GSK of­floads two vac­cines in $1.1B deal as it works to re­vive the pipeline

GlaxoSmithKline is leaving the deep dark woods and its viruses behind.

GSK has agreed to divest its vaccines for rabies, RabAvert, and tick-born encephalitis vaccine, Encepur, to Bavarian Nordic, part of the company’s broader efforts to narrow its pipeline and focus on oncology and immunology.

The deal is worth up to nearly $1.1 billion, with a $336 million upfront payment. GSK acquired the vaccines from Novartis as part of an exchange for their late-stage oncology programs in 2015 under former chief Sir Andrew Witty.

Pfiz­er gets some en­cour­ag­ing PhI­II news on a fran­chise sav­ior, but is a dos­ing ad­van­tage worth the $295M up­front?

Close to 3 years after Opko tried to defend itself as shares tumbled on the news that its long-acting growth hormone had failed to outperform a placebo, the Pfizer partner $PFE is back. And this time they’re pitching Phase III data that demonstrate their drug is non-inferior — or maybe a tad better — than their well-known but fading standard in the field.
The comparator drug here is Genotropin, which earned a marginal $142 million for Pfizer last year — down 9% from the year before. Approved 24 years ago, biosimilars are now in development that Pfizer would like to stay out in front of. The market leader here is Norditropin, a growth hormone from Novo Nordisk that uses the same basic ingredient as Genotropin, which the Danish company sells with a kid-friendly self-injectable pen. That would also present some big competition if the new therapy from Opko/Pfizer makes it to the market.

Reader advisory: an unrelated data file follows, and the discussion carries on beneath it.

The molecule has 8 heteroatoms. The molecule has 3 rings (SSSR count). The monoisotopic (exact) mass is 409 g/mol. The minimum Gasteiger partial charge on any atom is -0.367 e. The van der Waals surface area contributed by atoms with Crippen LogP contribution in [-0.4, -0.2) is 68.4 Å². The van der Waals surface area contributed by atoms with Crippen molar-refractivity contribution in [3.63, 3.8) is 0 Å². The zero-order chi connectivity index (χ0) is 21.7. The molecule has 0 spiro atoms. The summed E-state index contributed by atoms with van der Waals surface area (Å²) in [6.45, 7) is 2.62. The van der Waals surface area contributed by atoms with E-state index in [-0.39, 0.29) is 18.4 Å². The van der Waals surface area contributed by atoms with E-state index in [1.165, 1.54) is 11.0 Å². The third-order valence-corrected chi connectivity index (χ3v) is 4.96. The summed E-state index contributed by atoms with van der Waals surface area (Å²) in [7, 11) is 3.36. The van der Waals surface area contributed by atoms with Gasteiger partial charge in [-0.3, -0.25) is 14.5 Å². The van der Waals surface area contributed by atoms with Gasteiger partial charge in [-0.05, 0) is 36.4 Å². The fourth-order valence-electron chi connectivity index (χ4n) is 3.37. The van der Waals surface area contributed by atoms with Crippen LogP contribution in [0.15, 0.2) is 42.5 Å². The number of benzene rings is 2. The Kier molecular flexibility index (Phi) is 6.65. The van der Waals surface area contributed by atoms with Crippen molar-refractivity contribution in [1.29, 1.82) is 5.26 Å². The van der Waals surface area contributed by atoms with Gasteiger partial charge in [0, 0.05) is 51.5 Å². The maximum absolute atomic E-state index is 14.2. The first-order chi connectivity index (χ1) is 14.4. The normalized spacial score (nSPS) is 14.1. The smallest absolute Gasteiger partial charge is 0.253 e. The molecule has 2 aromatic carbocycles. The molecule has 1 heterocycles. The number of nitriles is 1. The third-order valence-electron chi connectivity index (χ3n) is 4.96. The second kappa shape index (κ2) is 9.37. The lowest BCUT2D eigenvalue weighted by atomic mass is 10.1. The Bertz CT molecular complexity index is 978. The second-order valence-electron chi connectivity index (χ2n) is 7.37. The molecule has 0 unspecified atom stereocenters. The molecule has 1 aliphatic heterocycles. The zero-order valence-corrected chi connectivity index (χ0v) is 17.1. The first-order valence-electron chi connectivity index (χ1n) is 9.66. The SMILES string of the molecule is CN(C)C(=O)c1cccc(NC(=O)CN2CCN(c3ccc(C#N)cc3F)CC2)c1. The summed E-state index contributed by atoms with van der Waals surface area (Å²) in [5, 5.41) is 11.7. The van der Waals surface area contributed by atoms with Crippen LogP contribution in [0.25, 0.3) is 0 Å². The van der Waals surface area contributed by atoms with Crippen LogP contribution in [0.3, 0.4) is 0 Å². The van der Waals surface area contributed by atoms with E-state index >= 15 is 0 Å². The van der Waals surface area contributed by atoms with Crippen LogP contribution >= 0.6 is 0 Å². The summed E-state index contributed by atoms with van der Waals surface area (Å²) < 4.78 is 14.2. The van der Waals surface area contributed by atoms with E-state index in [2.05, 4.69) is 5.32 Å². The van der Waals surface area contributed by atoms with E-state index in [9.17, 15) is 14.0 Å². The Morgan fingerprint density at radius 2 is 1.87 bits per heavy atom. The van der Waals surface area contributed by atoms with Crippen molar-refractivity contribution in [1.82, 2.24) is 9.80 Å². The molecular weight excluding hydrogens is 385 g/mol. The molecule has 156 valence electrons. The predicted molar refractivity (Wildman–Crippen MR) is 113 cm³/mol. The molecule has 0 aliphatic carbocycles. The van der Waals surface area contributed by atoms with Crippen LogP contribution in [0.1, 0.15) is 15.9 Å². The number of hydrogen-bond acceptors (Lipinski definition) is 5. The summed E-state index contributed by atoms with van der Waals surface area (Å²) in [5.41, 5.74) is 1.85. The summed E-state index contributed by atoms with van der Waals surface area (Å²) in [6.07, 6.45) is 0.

The new data, says researchers, underscore that a weekly injection of somatrogon performed as well or slightly better than Genotropin (somatropin) in young children with growth hormone deficiency. Investigators tracked height velocity at 10.12 cm/year, edging out the older drug’s 9.78 cm/year. That 0.33 difference may not prove compelling to payers, though, who have been known to overlook dosing advantages in favor of lower costs.
That message may have weighed on the stock reaction this morning, with a 30%-plus hike $OPK giving way to more marginal gains.
Back in late 2016, Opko had to defend itself against a devastating Phase III setback as their initial late-stage trial failed against a sugar pill. Opko later blamed that setback on outliers in the study, though it wasn’t able to expunge the failure.

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As­traZeneca's Farx­i­ga scores FDA nod to cut risk of hos­pi­tal­iza­tion for heart fail­ure in di­a­bet­ics

While the FDA recently spurned an application to allow AstraZeneca’s blockbuster drug Farxiga for type 1 diabetes that cannot be controlled by insulin, citing safety concerns — the US regulator has endorsed the use of the SGLT2 treatment to reduce the risk of hospitalisation for heart failure in patients with type-2 diabetes and established cardiovascular disease or multiple CV risk factors.